Ball Aerospace Ships ICESat to Vandenberg Air Force Base

November 08, 2002

Following completion of mechanical and electrical integration, Ball Aerospace & Technologies Corp. shipped the Ice, Cloud, and Land Elevation Satellite (ICESat) to NASA at Vandenberg Air Force Base, Calif., Oct. 22 in preparation for a winter launch.

Ball Aerospace built the ICESat spacecraft bus, based on its BCP 2000, also used for the QuikSCAT mission. The BCP 2000, assembled in Boulder, has demonstrated its exceptional capabilities in attitude control accuracy, real-time attitude knowledge precision and spacecraft jitter control.

ICESat is designed to detect the height of the Earth's polar ice masses, and from this determine changes in the amount of water stored in the polar deep freeze. These changes are major factors in global sea level change and understanding them is key to predicting future changes in the Earth's climate.

The payload consists of the Geoscience Laser Altimeter System (GLAS), and a precision on-board GPS. GLAS, a next-generation space-lidar, was designed and built at NASA's Goddard Space Flight Center.

"The ICESat team is delighted that testing has confirmed ICESat is ready for the pre-launch process," said Zubin Emsley, ICESat program manager. "The ICESat mission is unique because its laser altimeter will soon be measuring the changes in ice thickness over millions of locations in both Greenland and Antarctica. The data collected will establish a baseline on ice balance and help determine if greenhouse warming is becoming more significant."

Ball Aerospace was awarded the contract for ICESat under NASA's Rapid Spacecraft Development program. ICESat's operations following launch will be handled under a Ball Aerospace subcontract to the University of Colorado's Laboratory for Atmospheric and Space Physics.

Image available at:

Ball Aerospace & Technologies Corp. provides imaging and communications products for commercial and government customers worldwide and is a subsidiary of Ball Corporation , a Fortune 500 company which had sales of $3.7 billion in 2001.

Forward-Looking Statements:

The information in this news release contains "forward-looking" statements. Actual results or outcomes may differ materially from those expressed or implied. As time passes, the relevance and accuracy of forward-looking statements contained in this release may change. The Company currently does not intend to update any particular forward-looking statement except, as it deems necessary at quarterly or annual release of earnings. Please refer to the Form 10-Q filed by Ball Corporation on August 14, 2002, for a summary of key risk factors that could affect actual results or outcomes. Factors that might affect the Packaging segment or business of the Company are: fluctuation in consumer and customer demand; competitive packaging material availability, pricing and substitution; the weather; vegetable and fishing yields; company and industry productive capacity and competitive activity; lack of productivity improvement or production cost reductions; regulatory action or laws, such as recycling or mandatory deposit laws; availability and cost of raw materials, energy and transportation; the ability or inability to pass on to customers changes in these costs, particularly resin, steel and aluminum; pricing and ability or inability to sell scrap; and international business risks (including foreign exchange rates) particularly in developing countries such as China and Brazil. Factors that may affect the Aerospace segment or business are: funding, authorization, and availability of government contracts; and technical uncertainty associated with Aerospace segment contracts. Factors that could affect the Company as a whole include those listed plus: successful and unsuccessful acquisitions, joint ventures or divestitures and the integration activities associated therewith; the inability to purchase the Company's common stock; regulatory action or laws including those related to corporate governance and financial reporting, regulations and standards, business consolidation investment costs and the net realizable value of assets associated with the Company's activities; goodwill impairment; changes in generally accepted accounting principles or their interpretation; litigation, including intellectual property and antitrust; strikes; boycotts; interest rates and level of company debt; terrorist activities, war or catastrophic events; and U.S. and foreign economic conditions.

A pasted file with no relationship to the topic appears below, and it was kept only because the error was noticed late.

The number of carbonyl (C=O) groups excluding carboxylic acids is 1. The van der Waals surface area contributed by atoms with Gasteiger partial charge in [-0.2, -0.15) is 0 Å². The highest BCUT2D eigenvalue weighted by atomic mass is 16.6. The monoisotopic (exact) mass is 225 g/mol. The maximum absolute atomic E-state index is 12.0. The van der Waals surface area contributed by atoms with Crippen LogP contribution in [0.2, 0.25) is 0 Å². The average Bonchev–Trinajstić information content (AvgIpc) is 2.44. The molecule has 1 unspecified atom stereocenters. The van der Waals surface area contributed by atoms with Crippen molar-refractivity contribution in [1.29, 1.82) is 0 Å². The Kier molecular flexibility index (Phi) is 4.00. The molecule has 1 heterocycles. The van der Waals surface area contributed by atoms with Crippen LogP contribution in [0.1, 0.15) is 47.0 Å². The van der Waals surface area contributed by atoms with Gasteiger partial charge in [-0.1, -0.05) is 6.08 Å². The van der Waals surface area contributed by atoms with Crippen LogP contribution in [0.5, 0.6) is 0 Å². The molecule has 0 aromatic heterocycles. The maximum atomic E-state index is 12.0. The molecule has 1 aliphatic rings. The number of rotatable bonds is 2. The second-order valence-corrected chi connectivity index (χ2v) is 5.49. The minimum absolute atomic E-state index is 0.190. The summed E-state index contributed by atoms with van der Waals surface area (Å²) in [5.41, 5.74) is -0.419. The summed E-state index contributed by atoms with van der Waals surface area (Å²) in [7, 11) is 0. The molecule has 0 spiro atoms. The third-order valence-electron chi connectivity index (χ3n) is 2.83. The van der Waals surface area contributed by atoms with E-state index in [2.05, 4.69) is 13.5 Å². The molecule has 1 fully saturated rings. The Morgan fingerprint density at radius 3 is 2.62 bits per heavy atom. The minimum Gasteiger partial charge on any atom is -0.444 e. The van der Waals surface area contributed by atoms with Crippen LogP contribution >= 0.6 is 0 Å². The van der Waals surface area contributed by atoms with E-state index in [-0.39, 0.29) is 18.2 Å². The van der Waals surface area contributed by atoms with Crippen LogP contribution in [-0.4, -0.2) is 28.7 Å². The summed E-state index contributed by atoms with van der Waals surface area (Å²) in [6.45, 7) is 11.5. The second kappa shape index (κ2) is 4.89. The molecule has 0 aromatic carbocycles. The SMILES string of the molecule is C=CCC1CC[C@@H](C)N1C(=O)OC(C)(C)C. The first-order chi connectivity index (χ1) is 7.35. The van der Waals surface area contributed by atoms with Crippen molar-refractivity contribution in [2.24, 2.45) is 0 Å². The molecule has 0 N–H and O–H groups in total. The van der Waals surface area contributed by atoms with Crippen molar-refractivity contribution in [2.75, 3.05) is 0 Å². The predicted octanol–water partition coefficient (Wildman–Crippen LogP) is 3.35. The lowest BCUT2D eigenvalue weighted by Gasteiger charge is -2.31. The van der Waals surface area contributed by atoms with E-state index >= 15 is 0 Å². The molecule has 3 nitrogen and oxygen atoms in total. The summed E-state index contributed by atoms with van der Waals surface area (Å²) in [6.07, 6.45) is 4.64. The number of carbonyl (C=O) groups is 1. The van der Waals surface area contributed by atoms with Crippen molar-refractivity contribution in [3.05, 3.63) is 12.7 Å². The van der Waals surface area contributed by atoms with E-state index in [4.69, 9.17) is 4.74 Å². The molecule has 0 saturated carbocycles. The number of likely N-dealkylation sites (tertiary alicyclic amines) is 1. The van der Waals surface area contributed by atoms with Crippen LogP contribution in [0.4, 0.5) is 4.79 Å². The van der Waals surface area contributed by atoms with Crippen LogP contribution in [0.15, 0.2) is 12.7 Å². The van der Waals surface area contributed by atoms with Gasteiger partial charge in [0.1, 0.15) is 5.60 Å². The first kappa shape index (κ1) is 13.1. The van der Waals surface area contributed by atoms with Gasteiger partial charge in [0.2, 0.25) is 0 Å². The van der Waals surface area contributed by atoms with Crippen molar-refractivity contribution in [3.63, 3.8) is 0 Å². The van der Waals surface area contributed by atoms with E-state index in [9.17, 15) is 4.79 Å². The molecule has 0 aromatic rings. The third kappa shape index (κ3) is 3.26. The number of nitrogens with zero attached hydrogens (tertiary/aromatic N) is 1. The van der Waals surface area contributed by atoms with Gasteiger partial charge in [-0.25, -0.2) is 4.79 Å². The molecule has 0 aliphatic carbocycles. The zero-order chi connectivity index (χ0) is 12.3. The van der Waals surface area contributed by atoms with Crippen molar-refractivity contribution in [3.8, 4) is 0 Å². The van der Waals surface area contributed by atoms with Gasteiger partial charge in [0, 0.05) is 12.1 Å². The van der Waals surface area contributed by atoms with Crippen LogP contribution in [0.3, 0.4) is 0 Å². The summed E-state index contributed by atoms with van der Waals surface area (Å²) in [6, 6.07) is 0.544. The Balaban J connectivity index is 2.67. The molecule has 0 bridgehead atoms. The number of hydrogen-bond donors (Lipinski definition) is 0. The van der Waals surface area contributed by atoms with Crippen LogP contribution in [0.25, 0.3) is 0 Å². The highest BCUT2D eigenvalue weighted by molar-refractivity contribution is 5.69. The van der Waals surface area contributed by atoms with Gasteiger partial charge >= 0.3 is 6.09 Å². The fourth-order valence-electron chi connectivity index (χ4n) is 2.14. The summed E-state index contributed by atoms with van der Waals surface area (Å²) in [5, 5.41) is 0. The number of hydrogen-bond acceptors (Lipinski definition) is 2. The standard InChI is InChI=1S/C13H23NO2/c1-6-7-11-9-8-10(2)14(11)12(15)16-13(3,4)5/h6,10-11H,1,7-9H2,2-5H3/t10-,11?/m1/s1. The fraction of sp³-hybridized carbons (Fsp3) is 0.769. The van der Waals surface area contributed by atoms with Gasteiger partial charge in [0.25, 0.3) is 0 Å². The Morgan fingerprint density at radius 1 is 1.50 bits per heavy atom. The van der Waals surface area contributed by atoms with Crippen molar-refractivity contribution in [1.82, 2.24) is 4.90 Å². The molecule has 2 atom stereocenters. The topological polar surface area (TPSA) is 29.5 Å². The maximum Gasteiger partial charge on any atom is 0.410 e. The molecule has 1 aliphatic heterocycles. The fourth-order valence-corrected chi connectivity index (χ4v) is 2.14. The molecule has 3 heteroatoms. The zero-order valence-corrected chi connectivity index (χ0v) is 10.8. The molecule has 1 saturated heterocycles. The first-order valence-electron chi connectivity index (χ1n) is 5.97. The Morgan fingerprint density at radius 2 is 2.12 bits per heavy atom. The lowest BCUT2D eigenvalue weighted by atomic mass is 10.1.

Make Your Opinion Count - Click Here

SOURCE: Ball Aerospace & Technologies Corp.

CONTACT: Roz Brown, +1-303-939-6146, or Rachelle Wood, +1-303-939-6606,
both of Ball Aerospace & Technologies Corp.,